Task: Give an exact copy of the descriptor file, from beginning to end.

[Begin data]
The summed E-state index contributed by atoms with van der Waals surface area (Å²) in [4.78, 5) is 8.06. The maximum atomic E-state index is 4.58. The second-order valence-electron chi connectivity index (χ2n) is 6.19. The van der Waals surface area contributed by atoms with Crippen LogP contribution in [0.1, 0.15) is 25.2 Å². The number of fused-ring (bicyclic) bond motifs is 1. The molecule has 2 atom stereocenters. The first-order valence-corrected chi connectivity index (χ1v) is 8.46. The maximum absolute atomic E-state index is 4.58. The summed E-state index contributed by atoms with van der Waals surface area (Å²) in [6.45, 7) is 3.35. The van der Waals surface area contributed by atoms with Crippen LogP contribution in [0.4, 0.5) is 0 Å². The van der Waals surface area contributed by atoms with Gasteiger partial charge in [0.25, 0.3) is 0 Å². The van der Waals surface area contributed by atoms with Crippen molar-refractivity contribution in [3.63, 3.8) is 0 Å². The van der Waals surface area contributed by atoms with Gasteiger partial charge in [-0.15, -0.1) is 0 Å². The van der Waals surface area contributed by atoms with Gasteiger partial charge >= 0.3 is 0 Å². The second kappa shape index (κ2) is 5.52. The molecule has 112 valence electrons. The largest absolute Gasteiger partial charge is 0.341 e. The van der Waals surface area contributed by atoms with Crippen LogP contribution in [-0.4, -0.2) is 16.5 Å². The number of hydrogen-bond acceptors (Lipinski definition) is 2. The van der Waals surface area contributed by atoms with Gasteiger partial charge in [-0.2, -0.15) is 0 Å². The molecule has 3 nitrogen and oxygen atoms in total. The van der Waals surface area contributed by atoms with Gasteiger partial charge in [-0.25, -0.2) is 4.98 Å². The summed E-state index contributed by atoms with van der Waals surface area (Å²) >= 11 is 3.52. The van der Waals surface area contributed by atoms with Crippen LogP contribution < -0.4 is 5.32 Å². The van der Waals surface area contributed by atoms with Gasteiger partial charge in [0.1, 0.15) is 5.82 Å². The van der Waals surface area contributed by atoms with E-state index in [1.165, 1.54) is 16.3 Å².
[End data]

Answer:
The summed E-state index contributed by atoms with van der Waals surface area (Å²) in [4.78, 5) is 8.06. The maximum atomic E-state index is 4.58. The second-order valence-electron chi connectivity index (χ2n) is 6.19. The van der Waals surface area contributed by atoms with Crippen LogP contribution in [0.1, 0.15) is 25.2 Å². The number of fused-ring (bicyclic) bond motifs is 1. The molecule has 2 atom stereocenters. The first-order valence-corrected chi connectivity index (χ1v) is 8.46. The maximum absolute atomic E-state index is 4.58. The summed E-state index contributed by atoms with van der Waals surface area (Å²) in [6.45, 7) is 3.35. The van der Waals surface area contributed by atoms with Crippen LogP contribution in [0.4, 0.5) is 0 Å². The van der Waals surface area contributed by atoms with Gasteiger partial charge in [0.25, 0.3) is 0 Å². The van der Waals surface area contributed by atoms with Crippen molar-refractivity contribution in [3.63, 3.8) is 0 Å². The van der Waals surface area contributed by atoms with Gasteiger partial charge in [-0.15, -0.1) is 0 Å². The van der Waals surface area contributed by atoms with Gasteiger partial charge >= 0.3 is 0 Å². The second kappa shape index (κ2) is 5.52. The molecule has 112 valence electrons. The largest absolute Gasteiger partial charge is 0.341 e. The van der Waals surface area contributed by atoms with Crippen LogP contribution in [-0.4, -0.2) is 16.5 Å². The number of hydrogen-bond acceptors (Lipinski definition) is 2. The van der Waals surface area contributed by atoms with Gasteiger partial charge in [-0.2, -0.15) is 0 Å². The molecule has 3 nitrogen and oxygen atoms in total. The van der Waals surface area contributed by atoms with Gasteiger partial charge in [-0.25, -0.2) is 4.98 Å². The summed E-state index contributed by atoms with van der Waals surface area (Å²) >= 11 is 3.52. The van der Waals surface area contributed by atoms with Crippen LogP contribution < -0.4 is 5.32 Å². The van der Waals surface area contributed by atoms with Gasteiger partial charge in [0.1, 0.15) is 5.82 Å². The van der Waals surface area contributed by atoms with E-state index in [1.165, 1.54) is 16.3 Å².